Mangalore buns is a type of poori that can be eaten as a breakfast dish or as an evening snack. It is made using ripe bananas and all purpose flour. Yogurt is used while kneading the dough instead of water. Rajesh loves these and eats them by dunking the buns in a cup of hot coffee. I guess these are called buns since they are thicker in texture than the normal pooris are made with all-purpose flour as opposed to wheat flour which is used in the traditional pooris.
- Bananas - 2 medium or 1 large (very ripe)
- Yoghurt - 1/2 cup
- Baking soda - 1/2 tsp
- Sugar - 2-3 tbsp
- Salt - 1/2 tsp
- All purpose flour - 2 1/2 cups
- Wheat flour - 2-3 tbsp
- Oil - 1 tbsp
- Oil for deep frying
In a large bowl, peel and mash the banana/s well. To this, add yoghurt, baking soda, sugar and salt and mix well.
Stir in the wheat flour and all purpose flour, little at a time, start mixing it till it comes together and forms a pliable dough. Knead the dough for atleast five minutes. Apply oil to your palms and cover the dough with oil on all sides. This is done so that the dough remains smooth and doesn't dry up and form cracks on the top layer when you keep it aside.
Set aside for atleast 5 hours or preferably overnight.
Heat oil in a large pan or a fryer. Make lime size balls of the dough, flatten it and dust the ball on both sides with all purpose flour or wheat flour. Using a rolling pin, roll the balls into 4" diameter discs or pooris. Dust the excess flour off by passing the discs in between your hands.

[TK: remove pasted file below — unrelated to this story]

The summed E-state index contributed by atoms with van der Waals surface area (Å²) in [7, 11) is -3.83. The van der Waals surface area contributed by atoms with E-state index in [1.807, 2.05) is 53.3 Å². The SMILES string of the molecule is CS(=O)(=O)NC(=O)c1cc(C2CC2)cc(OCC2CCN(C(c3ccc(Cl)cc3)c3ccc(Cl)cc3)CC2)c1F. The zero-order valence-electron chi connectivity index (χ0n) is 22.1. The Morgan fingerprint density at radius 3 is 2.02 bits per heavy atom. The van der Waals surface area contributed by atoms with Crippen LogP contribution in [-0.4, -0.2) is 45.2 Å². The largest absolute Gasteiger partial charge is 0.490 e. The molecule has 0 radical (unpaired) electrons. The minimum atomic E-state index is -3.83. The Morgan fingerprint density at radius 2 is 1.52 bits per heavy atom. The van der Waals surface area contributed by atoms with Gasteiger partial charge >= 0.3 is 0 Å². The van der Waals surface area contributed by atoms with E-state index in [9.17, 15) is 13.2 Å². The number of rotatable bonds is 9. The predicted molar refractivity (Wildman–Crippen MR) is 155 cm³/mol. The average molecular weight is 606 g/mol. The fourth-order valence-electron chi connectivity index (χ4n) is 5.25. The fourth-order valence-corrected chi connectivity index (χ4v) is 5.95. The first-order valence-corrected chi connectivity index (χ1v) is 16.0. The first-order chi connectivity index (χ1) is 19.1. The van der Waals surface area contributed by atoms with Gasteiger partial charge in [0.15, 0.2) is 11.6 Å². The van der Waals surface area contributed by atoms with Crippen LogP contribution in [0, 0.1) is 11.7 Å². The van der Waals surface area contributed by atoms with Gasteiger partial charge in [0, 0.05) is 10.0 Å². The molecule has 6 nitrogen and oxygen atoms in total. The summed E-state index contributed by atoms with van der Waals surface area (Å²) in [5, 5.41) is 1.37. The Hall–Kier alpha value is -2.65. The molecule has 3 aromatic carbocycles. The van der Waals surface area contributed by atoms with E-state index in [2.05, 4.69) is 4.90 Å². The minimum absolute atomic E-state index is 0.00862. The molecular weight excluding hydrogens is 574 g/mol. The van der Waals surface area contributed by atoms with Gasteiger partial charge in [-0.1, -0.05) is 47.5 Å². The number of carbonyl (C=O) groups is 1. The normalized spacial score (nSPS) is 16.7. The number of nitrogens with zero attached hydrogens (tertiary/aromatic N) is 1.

Gently drop the disc one at a time into the hot oil. Press on the surface of the disc with a slotted spoon and you will see them rise or puff up. Let it turn a nice golden in color before you flip it over. Slowly flip the disc over and let it cook on the other side. When golden on that side too, using the slotted spoon, remove it from the hot oil and place on a plate which has been lined with a paper towel so that it absorbs all the excess oil. Do the same with all the remaining discs.
Serve hot with piping hot coffee or with chutney or sambar or with any potato based curry. In our house, Rajesh likes to eat these by dunking them in hot coffee whereas I like to eat it plain or with Potato Bhaaji.
- The more ripe the bananas are, the better your dish will turn out to be. You can also put in less sugar because ripe bananas tend to be sweeter. The bananas that I used were pretty ripe, so I used just 2 tbsp of sugar, you can use more if necessary.